Female Genital Mutilation (FGM) is a harmful traditional practice involving the cutting or removal of the external female genitals. It has existed for more than 2,000 years and is performed on girls from birth, up to just before marriage, and sometimes beyond. FGM is also known as "female circumcision" or "cutting", and by other terms locally.
Type I: Partial or total removal of the clitoris and/or the prepucerisque.
Type II: Partial or total removal of the clitoris and the labia minora, with or without excision of the labia majora.
Type III: Narrowing of the vaginal orifice with creation of a covering seal by cutting and appositioning the labia minora and/or the labia majora, with or without excision of the clitoris.
Type IV: All other harmful procedures to the female genitalia for non-medical purposes, for example: pricking, piercing, incising, scraping and cauterisation.
Our vision is a world where every girl and woman is safe, healthy and lives free from female genital mutilation. We are a registered charity, established in 2010 by Dr Ann-Marie Wilson to undertake research and provide knowledge and tools to those working to end FGM in the countries in Africa where it is practised and across the diaspora worldwide.
Guest blog by Chantalle Okondo, Assistant Program Officer with Population Council.
The International Day of Zero Tolerance for Female Genital Mutilation/Cutting (FGM/C) brings awareness of the need to globally eradicate FGM/C. However, it can be difficult to ensure that no girl or women is left behind on a local level. This could not be truer when it comes to West Pokot County on the western side of Kenya, where FGM/C is nearly universal (85 - 94%)1, 2 despite the practice being outlawed by the National Government.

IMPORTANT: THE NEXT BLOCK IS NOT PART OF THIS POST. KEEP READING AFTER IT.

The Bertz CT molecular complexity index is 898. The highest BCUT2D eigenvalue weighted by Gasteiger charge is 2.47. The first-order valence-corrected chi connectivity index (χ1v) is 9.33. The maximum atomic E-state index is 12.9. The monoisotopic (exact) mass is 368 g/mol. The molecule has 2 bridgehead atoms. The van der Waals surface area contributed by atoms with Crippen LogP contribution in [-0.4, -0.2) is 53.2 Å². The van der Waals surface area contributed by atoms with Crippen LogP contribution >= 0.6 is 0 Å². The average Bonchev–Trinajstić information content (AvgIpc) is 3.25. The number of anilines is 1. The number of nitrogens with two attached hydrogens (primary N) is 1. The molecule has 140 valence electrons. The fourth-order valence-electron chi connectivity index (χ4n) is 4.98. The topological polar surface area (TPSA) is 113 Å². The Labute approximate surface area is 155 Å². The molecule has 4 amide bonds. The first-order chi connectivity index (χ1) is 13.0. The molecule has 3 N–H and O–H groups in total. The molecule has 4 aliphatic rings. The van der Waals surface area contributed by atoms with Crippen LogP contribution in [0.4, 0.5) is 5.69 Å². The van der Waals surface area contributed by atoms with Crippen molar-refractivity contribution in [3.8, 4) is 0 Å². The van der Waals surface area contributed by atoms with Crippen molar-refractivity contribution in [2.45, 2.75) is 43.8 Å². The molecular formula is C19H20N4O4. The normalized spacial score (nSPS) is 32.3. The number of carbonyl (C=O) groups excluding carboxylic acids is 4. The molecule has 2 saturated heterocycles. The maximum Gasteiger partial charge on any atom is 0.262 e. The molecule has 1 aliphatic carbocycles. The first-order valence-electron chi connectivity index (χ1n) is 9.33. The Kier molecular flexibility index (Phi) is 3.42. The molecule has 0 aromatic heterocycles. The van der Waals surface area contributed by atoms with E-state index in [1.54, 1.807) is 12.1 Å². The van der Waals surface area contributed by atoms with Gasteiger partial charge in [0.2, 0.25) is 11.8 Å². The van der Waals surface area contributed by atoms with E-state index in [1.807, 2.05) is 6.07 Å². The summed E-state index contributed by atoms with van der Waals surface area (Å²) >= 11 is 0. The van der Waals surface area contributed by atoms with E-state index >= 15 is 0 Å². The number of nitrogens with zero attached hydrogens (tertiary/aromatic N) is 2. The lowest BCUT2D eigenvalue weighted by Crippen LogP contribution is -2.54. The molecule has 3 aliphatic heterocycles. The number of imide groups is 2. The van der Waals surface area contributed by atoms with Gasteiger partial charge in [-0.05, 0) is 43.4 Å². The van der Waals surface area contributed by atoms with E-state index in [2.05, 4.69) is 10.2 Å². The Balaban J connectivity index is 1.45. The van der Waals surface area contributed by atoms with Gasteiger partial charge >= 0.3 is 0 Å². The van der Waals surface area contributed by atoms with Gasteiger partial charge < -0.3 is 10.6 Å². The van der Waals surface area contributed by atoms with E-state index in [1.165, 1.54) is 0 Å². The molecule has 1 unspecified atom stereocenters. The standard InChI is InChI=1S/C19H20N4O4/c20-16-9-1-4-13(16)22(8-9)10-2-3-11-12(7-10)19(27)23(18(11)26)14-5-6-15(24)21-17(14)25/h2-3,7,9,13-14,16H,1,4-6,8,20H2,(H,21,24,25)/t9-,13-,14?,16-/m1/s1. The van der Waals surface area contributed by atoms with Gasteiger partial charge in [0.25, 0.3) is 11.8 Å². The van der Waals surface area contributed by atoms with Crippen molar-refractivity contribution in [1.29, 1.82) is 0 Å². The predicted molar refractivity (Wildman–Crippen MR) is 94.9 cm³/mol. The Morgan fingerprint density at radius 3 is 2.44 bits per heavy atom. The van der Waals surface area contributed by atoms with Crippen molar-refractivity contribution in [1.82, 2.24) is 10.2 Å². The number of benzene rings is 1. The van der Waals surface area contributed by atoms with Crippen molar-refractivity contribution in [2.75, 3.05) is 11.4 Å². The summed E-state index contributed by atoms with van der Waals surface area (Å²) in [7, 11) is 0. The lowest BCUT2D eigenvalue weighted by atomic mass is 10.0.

Guest Blog by Mama Sylla, FGM survivor and Chairwoman of la Fraternite Guineenne: I grew up in a society where I had been led to believe that FGM/C was normal and justified. In Guinea the practice of FGM is still widespread and the belief is that a girl has to undergo FGM in order to be accepted later as an accomplished woman.
Guest Blog by Hope Gloria Mugambi Mwanyuma, Founder: Hope Alive Africa Initiative: A safe space for girls is a place where women and girls can go to at any time to feel safer and empowered and have access to information, education, recreational activities, support and services.
Guest Blog by Mohammed Gaber: FGM in Yemen is distributed throughout the country but predominates in four main cities; Aden, Al-Hodiedah, Al-Mhrah, and Hadramout. In 2001, the Yemeni Ministry of Public Health and Population (YMoPHP) enacted a decree to ban public and private health facilities from performing FGM. However, some facilities still carry out the practice.
Guest Blog from Richard A. Powell, Mohamed Yussuf, and Bettina Shell-Duncan, Population Council “Evidence to End FGM/C” For decades female genital mutilation/cutting (FGM/C) has been debated in dozens of countries around the world. But it is in Somaliland, in the Horn of Africa, where a recent fatwa, or religious edict, has rekindled a passionate debate of ‘zero tolerance’ versus ‘acceptable harm minimization’
Guest Blog from Bakary Seedy Dampha, Founder and National Coordinator, Kids Come First, The Gambia. The Girl Generation organized the first ever Pan African youth summit held from 25-26 April 2018 in Nairobi, Kenya. The summit brought together 170 young people from 17 countries including diaspora in the UK.
You can support our research and other projects to end this harmful practice by making a donation online with PayPal or JustGiving. If you would prefer to make a regular contribution, download our standing order form.